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Is it a good idea to keep the family home?

On Behalf of | Apr 9, 2021 | Family Law |

Deciding what to do with a home during divorce is a big undertaking. Unlike other marital assets that might be either emotionally or financially valuable, homes tend to carry both emotional and financial worth. This is especially true for mothers who hope to keep the family home to provide a sense of stability to their children.

There is more to consider than whether keeping a home is a good emotional investment, though. Houses are also significant financial investments. This means that you will need to weigh a number of factors when deciding whether you want to keep the house.

What does your mortgage look like?

A good place to start is to figure out how much your home is worth. A professional real estate appraiser can provide you with the home’s market value. From there, you can decide whether you feel financially prepared to take on a mortgage.

However, you might be in the unique position of having sizable personal assets, but very little income. Perhaps your only income for the foreseeable future is going to be child support and alimony, and you feel worried about whether you will be able to secure a mortgage. While this is an understandable concern, some lenders offer specialized products for people who are in this exact situation.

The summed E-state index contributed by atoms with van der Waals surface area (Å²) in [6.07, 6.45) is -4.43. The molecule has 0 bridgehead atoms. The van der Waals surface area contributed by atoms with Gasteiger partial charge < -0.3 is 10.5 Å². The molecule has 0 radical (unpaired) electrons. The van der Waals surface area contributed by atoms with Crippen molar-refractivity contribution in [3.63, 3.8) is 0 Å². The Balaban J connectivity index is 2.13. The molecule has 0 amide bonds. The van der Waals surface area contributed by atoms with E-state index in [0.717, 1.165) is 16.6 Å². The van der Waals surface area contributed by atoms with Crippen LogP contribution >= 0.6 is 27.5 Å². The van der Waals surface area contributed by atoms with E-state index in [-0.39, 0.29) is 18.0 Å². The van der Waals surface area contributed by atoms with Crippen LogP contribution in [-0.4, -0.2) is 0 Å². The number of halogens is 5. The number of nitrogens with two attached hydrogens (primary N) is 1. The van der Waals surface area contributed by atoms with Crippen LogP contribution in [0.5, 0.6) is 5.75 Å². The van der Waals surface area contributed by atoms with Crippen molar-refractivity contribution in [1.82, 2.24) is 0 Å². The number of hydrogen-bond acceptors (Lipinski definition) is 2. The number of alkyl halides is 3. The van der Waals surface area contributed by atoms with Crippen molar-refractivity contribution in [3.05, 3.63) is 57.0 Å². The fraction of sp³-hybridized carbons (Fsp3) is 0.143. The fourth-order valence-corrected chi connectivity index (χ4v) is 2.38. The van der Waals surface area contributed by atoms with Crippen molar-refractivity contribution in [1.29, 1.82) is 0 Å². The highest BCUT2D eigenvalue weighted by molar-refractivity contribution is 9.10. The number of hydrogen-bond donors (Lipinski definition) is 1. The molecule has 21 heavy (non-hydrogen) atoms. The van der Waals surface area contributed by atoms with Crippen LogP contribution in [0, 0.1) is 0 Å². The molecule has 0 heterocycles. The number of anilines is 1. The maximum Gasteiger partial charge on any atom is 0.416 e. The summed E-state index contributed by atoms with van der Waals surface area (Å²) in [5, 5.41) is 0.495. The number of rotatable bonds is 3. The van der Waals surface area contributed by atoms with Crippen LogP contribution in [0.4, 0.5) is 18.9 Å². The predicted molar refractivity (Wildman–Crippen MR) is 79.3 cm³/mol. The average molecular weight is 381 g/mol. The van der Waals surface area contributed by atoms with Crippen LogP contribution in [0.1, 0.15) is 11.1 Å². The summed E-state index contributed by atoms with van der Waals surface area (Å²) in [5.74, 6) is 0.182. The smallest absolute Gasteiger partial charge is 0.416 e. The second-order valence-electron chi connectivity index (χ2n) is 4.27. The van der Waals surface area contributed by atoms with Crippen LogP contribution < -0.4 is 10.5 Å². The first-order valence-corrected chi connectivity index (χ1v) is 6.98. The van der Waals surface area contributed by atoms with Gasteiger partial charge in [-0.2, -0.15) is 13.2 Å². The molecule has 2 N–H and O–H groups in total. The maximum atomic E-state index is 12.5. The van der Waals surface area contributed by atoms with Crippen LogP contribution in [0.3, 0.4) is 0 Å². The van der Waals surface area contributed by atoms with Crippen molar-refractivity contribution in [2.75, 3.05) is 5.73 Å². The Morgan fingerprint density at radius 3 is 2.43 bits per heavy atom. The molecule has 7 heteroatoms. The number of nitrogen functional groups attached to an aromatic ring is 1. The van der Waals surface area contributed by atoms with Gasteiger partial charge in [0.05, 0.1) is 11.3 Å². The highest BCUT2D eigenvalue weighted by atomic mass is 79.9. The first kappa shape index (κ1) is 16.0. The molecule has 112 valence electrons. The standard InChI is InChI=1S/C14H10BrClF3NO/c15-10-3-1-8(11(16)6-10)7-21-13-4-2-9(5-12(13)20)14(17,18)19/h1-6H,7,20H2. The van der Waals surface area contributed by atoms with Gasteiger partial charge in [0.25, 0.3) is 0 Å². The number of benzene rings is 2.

What about other costs?

Of course, there is more to owning a home than just paying the mortgage. You will have to think about the other costs associated with homeownership, like monthly utilities, which vary, depending on the size of your home and time of year. Other costs you should keep in mind include:

  • Taxes
  • Insurance
  • Maintenance and upkeep

Fitting all of these costs into your monthly budget might not be enough to justify keeping the house. If there is not much left over for savings or other expenses, this might not be the most prudent financial decision. Keeping the house can also be unwise if you do not have any emergency savings or if you have a lot of high interest debt.

Is this best for you?

You probably have a lot of good memories in your old family home. It can be hard to say goodbye to a place that has brought you a lot of joy. During a time of emotional turmoil, you and your children might find it easier if you have somewhere that you find comfort.

Transitioning to owning the family home on your own is a big step, but so is divorce, and you are already prepared to meet that challenge head-on. However, there can be complicating factors when navigating matters like property division, child custody and more during divorce. This is why many women find it helpful to learn more about Texas family law as early on in the process as possible.

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